In June 1944, the US and its democratic Allies finally took the momentous step of opening a European second front in the battle against Hitler’s Germany. The events of the “longest day” and the invasion of Normandy have been incorporated into the consciousness of Baby Boomers not because they were personal–it was their fathers’ generation who fought the war–but because they have frequently been chronicled and remembered ever since. The 75th anniversary this week will no doubt see a renewed invocation of patriotism, honor, and freedom. But there is another anniversary that should be recalled this week, and it also marks a defining moment for a different post-war generation. Thirty years ago, thousands of protesters in the center of China’s capital, Beijing, were attacked by the People’s Liberation Army, whose victory had secured power for the Communist Party in 1949. Hundreds were killed, many suffered long imprisonment and then exile. Americans who openly wonder what has become of the ideals of individual liberty and democracy should reflect not only on the sacrifice that courageous people around the world have made to nourish them but also on their fragility in the face of indifference or simple ignorance.
Despite its historical proximity, the so-called the June Fourth Incident, also known as the Tiananmen Massacre, can seem more remote than D-Day. It occurred in a nation that relatively few Americans had visited and whose own role in defeating the Axis was relatively unknown, except to students of the Flying Tigers and the Doolittle Raiders. Even more significant, of course, was the fact that China represented a “loss,” a glaring setback in the struggle against totalitarianism. Viewed across a vast cultural and geographic gulf, whatever had caused the world’s most populous country to “go Communist” remained an alarming mystery to most Americans. Decades later, in the midst of glasnost and uncertainty in the tottering Soviet empire, young Chinese students, many of them born into single-child families, joined to demonstrate for reforms and openness within the Chinese state. Their leaders seemed old, corrupt, and hostile to the people’s desire for change. The Party bureaucracy hesitated for weeks before deploying force, but when it did, the results were crushing. In spite of remarkable bravery in the face of overwhelming power–the “Tank Man” is still a vivid icon of resistance–the civilians were no match for the armed military, which swept them from the streets in a few hours.
Since 1989, the image of the People’s Republic has changed dramatically in some respects. China’s economy has modernized through liberalization and foreign investment, lifting millions from abject poverty. But the Tiananmen Massacre is scarcely mentioned, except when one of the political prisoners of the era or another dissident speaks out or dies. The case of Liu Xiaobo, a Nobel Prize recipient, is the most striking recent example; the world briefly recognized the injustice of his treatment but accepted the Chinese government’s stricture against “improper remarks” about its policy. Survivors who have noted the anniversary from their exile in the West lament their own “naivete” and hold out the hope that democracy is not extinguished among the present generation. But the power of media censorship and the sheer weight of silence mean that most Chinese youth have little recollection and scarcely more interest.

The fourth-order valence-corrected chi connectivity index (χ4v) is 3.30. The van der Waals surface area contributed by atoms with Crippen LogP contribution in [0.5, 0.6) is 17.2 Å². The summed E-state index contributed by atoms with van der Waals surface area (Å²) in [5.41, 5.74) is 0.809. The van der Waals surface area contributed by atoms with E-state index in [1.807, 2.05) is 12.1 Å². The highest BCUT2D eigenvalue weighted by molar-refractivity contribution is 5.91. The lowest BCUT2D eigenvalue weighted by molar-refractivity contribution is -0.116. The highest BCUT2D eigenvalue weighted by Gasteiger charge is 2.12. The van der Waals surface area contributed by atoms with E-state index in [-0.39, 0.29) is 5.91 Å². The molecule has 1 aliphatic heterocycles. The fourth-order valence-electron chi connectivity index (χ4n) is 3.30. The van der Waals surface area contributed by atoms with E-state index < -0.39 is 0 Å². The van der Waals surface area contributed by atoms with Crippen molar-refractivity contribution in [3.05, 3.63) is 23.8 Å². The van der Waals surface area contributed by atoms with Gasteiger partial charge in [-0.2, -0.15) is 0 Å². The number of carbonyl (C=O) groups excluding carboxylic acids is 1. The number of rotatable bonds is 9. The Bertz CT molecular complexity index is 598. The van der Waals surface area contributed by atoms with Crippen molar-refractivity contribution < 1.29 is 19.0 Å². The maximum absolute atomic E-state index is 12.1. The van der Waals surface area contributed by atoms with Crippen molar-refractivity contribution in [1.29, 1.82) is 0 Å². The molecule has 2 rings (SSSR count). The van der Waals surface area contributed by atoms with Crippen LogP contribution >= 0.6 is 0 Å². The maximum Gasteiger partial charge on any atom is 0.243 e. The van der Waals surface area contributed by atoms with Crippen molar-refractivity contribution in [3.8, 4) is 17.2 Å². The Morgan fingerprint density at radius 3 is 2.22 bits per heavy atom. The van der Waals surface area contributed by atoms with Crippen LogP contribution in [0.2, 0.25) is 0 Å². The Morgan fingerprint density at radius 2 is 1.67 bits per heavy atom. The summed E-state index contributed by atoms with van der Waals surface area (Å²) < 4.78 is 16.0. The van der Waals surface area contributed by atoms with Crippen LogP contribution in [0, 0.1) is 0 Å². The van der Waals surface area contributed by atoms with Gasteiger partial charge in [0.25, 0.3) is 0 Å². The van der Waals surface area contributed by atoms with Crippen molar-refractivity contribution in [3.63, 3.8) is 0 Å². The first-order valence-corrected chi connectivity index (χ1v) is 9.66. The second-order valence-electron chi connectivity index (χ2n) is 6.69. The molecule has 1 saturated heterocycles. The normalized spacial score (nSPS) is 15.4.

We are certainly right to pause in solemn remembrance this week. The gratitude of many French families liberated from Nazi occupation continues to the present day, and the cemeteries on the bluffs overlooking the beaches have awed many American visitors. For Baby Boomers who now worry about the growing influence of China as a world power, one response to these anniversaries might be to discard our own naivete’. Some authoritarian regimes in history have possessed the ability to ensure their survival, by active aggression if necessary. It is not enough to wait them out; they will not acknowledge, much the less be diverted by, the public assertion of individual rights. (Not that it’s useless to try. Some lament, for instance, the failure to link human rights concerns with China trade policy.) The question for defenders of democratic society is to determine when the threat from such a tyranny truly demands the use of lethal force in return. It is worth recalling that the Normandy landings occurred less than two years after the first US troops set foot in North Africa; American forces have now been in Afghanistan for over 15 years. Raised on the myth of unconditional surrender, many aging Boomers are losing patience with “endless war.” Pause to consider how young men and women in military families are coping with it. The “price of freedom” is not always paid in one sudden, terrifying instant.
Another reflection, possibly even more sobering, is that selective forgetfulness breeds complacency and, ultimately, invisibility. The Chinese government continues to assert that the crackdown in Tiananmen was necessary to avert disorder and “revolution.” Most Chinese appear to accept this explanation or, at least, they understand the consequences of questioning it. If, on the other hand, a nation seeks to uncover the “lessons of history,” as opposed to simply making them up, the habit of being satisfied with comfortable answers is dangerous. Among some minorities in the US, the appetite for “telling the truth” seems inexhaustible, raising the uncomfortable corollary that the majority is still “living a lie.” In fact, as Boomers should know from their own experience, none of us can expect to be always on “the right side of history.” The most we should hope for is not to be forgotten.